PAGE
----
On the filthy bridge, filled with unexplainable liquid sipping downwards by the side and wrappers of all sorts of junk eaten by pedastrians, there are no less than seven adult beggars. Their disabilities are mostly “unspottable”, blind and one; obviously crippled. The kind of crippled that has limbs smaller than arms and has his butt permanently on the ground as his fixed position. He’s the servant with ten talents.

He sits on the bridge with a broom in hand and a yellow plastic bowl somewhere close. He sweeps the bridge to make it comfortable for us to pass and for him to sit. He moves with his hand on the floor to move his body and he sweeps the dirt off the bridge to the end of the stairs. He feeds himself off the proceeds that come from his yellow plastic bowl.

The first time I saw him, my heart thud with something I can’t explain. I walked past and kept turning back to look at him. No, he’s not sitting there to beg to survive, he’s working for it. I see people file up the bridge with something in their hands already, waiting to drop it in the yellow bowl. There are at least 6 others on that bridge, none of them look as sorry and helpless as he does. And none of them do anything extra to make a difference.

Call me sentimental, but seeing him makes all the difference for me. I said good morning to him today and he responded with the brightest smile and added “have a good day”.

He spoke clean english 🙂

Read the Parable of the Talents here… I’m suddenly not sure there’s a connection x_x

Of Tyres and Death

The funniest thing happened to me this morning.

Let’s take two steps back.

Few weeks ago, I was at Obalende, en route home. There was a little fiasco afar off, people gathered, chanting different things. Some were stuck on “Ole” (that’s thief in yoruba) others on “Kill him” and some others again begging silently for mercy. I asked some passerby what he stole, he said gala. You know gala? That hard supposed sausage roll we consume in traffic that goes for fifty bucks. Yeah that. That dude was about to be sent to his grave for it.

I’ll move on.

I took a bus to work this morning. I was in front next to the driver. See ehn, I live at the end of Lagos and I work on the Island, so I leave my house in the middle of the night – 5 a.m. – to beat traffic and get to work in good time. It’s the life of a hustler, I know.

I’ll move on, again.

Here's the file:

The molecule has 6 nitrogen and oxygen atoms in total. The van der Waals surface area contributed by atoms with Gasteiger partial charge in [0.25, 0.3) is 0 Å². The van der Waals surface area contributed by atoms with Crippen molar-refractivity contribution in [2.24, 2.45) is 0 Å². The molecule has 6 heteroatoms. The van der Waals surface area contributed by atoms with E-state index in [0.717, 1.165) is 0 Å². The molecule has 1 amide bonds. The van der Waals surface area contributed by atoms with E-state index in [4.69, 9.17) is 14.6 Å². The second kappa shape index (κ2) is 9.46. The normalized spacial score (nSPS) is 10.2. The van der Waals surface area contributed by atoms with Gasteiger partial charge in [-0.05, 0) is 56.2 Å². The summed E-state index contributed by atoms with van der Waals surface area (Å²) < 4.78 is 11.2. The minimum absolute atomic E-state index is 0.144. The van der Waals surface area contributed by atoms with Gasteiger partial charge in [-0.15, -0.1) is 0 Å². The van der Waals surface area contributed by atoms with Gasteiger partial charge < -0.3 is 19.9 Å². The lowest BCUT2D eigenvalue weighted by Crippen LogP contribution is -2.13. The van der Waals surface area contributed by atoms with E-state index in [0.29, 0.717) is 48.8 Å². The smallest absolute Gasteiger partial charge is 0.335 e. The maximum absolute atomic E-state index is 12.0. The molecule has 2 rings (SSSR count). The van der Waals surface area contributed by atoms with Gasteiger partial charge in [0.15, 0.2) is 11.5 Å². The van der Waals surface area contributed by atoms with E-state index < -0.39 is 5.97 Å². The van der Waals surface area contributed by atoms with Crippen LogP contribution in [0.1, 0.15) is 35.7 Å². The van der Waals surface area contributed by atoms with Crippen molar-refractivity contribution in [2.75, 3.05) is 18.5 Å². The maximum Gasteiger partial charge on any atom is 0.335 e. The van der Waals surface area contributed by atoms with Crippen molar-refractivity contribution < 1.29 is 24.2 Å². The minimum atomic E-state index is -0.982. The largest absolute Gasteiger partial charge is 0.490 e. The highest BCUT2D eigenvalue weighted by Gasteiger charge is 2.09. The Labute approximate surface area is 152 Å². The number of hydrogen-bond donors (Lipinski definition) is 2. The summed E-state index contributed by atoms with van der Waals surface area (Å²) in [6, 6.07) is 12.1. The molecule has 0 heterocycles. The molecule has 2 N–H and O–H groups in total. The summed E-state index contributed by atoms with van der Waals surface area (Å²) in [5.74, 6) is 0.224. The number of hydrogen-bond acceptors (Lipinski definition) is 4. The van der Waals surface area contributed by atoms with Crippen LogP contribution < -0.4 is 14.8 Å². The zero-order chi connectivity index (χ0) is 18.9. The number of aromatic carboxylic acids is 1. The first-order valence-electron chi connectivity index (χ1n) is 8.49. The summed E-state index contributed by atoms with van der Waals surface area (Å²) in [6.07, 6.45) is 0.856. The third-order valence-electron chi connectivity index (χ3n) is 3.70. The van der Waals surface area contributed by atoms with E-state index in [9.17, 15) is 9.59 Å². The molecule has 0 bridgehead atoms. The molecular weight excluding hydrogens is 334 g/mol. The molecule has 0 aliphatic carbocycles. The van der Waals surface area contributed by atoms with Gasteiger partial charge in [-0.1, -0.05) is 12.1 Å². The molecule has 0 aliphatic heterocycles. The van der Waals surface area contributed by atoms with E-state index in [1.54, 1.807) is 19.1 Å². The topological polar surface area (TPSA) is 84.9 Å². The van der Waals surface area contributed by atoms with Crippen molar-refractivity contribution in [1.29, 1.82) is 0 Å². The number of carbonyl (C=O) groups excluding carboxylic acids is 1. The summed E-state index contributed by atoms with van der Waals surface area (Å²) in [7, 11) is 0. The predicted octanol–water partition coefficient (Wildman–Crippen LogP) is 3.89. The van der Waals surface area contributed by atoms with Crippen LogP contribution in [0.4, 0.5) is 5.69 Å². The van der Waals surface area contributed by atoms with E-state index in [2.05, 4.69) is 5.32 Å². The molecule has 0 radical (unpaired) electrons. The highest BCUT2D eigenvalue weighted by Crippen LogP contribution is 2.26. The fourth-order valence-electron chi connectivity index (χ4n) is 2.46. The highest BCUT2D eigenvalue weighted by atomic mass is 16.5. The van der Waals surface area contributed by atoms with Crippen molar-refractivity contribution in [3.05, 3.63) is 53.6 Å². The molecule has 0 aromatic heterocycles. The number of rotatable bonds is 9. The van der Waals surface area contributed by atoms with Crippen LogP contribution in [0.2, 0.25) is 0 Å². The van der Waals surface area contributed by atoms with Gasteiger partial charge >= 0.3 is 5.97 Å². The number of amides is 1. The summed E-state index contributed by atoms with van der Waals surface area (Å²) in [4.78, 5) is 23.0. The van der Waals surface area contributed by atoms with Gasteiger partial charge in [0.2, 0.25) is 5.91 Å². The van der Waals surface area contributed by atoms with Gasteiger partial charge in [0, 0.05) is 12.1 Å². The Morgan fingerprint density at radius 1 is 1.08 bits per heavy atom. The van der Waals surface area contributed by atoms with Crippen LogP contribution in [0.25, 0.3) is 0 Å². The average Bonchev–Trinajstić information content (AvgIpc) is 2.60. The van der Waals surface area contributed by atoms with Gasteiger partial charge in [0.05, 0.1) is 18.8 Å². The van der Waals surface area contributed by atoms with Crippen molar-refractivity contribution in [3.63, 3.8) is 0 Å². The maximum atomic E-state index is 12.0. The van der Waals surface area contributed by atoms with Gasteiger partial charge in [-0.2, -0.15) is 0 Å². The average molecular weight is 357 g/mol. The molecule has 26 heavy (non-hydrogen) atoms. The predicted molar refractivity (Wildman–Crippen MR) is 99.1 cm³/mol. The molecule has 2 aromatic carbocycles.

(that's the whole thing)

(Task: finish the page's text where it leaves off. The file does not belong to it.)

I spend the commute sleeping, as expected, so this morning, I was asleep. Unusually sound asleep too. Suddenly the driver taps me and hands me money, I hold it and sleep back. He taps me again and hands me more! It was at this point I realized passengers were passing their fares to him from behind and he was handing them to me so he could concentrate on driving. After everyone had paid, he said to count the money, the expected sum was 5,500, I had 5,400.

He shouted “Who never pay o!, the money never complete” I drifted off again.

I woke up when I realized the bus had stopped moving.

I woke up to angry shouting passengers.

You see, from the 5,400 accumulated, two passengers were gonna collect change summing up to 900 bucks!

ONE WHOLE THOUSAND NAIRA WAS MISSING!

Oh, the bus was filled with angry people, I say.

We spent the next twenty minutes tryna find four people who hadn’t paid. Everyone swore they had. The driver said he wouldn’t move an inch till he got his complete sum. They all continually screamed in frustration.

I sat still, blank eyed, wondering why I woke up in the first place.

Someone suggested we help the situation and contribute 50 bucks each for the guy. I dipped my hand in the side zip of my bag – where I put my change – to contribute my quota.

I found a stray 1,000 naira note.

You know the rest of the story.

It’s not you, it’s me.

This is the part where you call me in.
This is the part where we sit, an air of discomfort swirling around us
This is the part where you look me in the eyes and say with a broken voice “What went wrong?”
This is the part when I look in your eyes with uncertainty and attempt to proceed

***

“It’s not you, it’s me
I’m bored. I’m jaded. I just can’t go on.
I’m in dire need of some new kinda activity. Something different. Something new.
I didn’t grow out of you. I just…”

My voice trails off when I see your look

***

“Don’t patronize me!” you scream
WHAT. WENT. WRONG?!

***

I look at you, rise from my chair and walk towards the door.
I take one more look at you
“Nothing went wrong.” I say
“It really isn’t you, it’s me.”

***

This is the part where I walk away
This is the part when I hope you call me back
This is the part when I hope we would have another conversation when you’ve cooled off
This is the part when I hold on to that hope.